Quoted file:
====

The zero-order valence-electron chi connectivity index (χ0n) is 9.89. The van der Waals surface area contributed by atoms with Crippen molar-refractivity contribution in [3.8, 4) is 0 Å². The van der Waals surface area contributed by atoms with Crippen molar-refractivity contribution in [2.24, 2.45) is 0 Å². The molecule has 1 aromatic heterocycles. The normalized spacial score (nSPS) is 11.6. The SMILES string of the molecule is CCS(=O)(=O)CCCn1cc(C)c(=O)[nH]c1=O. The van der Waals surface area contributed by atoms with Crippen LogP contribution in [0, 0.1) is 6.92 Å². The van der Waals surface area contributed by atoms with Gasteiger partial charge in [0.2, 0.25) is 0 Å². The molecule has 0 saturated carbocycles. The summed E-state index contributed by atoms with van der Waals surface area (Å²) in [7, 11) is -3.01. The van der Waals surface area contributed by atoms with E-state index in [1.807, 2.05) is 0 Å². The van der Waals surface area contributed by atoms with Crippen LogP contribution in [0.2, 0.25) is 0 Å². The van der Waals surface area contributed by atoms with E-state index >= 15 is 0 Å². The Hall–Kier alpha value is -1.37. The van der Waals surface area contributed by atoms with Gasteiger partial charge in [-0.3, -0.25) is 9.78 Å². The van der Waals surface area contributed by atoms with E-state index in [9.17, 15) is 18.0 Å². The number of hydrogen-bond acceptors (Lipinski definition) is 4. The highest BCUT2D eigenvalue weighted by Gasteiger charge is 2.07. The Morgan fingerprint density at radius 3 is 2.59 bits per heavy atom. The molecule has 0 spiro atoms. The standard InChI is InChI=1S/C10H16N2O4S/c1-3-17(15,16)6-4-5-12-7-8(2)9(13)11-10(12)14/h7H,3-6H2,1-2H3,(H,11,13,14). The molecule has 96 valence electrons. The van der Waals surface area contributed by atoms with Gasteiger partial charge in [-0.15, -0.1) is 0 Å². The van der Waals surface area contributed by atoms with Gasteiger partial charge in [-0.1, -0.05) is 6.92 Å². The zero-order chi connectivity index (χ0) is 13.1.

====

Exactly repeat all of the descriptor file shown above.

The zero-order valence-electron chi connectivity index (χ0n) is 9.89. The van der Waals surface area contributed by atoms with Crippen molar-refractivity contribution in [3.8, 4) is 0 Å². The van der Waals surface area contributed by atoms with Crippen molar-refractivity contribution in [2.24, 2.45) is 0 Å². The molecule has 1 aromatic heterocycles. The normalized spacial score (nSPS) is 11.6. The SMILES string of the molecule is CCS(=O)(=O)CCCn1cc(C)c(=O)[nH]c1=O. The van der Waals surface area contributed by atoms with Crippen LogP contribution in [0, 0.1) is 6.92 Å². The van der Waals surface area contributed by atoms with Gasteiger partial charge in [0.2, 0.25) is 0 Å². The molecule has 0 saturated carbocycles. The summed E-state index contributed by atoms with van der Waals surface area (Å²) in [7, 11) is -3.01. The van der Waals surface area contributed by atoms with E-state index in [1.807, 2.05) is 0 Å². The van der Waals surface area contributed by atoms with Crippen LogP contribution in [0.2, 0.25) is 0 Å². The van der Waals surface area contributed by atoms with E-state index >= 15 is 0 Å². The Hall–Kier alpha value is -1.37. The van der Waals surface area contributed by atoms with Gasteiger partial charge in [-0.3, -0.25) is 9.78 Å². The van der Waals surface area contributed by atoms with E-state index in [9.17, 15) is 18.0 Å². The number of hydrogen-bond acceptors (Lipinski definition) is 4. The highest BCUT2D eigenvalue weighted by Gasteiger charge is 2.07. The Morgan fingerprint density at radius 3 is 2.59 bits per heavy atom. The molecule has 0 spiro atoms. The standard InChI is InChI=1S/C10H16N2O4S/c1-3-17(15,16)6-4-5-12-7-8(2)9(13)11-10(12)14/h7H,3-6H2,1-2H3,(H,11,13,14). The molecule has 96 valence electrons. The van der Waals surface area contributed by atoms with Gasteiger partial charge in [-0.15, -0.1) is 0 Å². The van der Waals surface area contributed by atoms with Gasteiger partial charge in [-0.1, -0.05) is 6.92 Å². The zero-order chi connectivity index (χ0) is 13.1.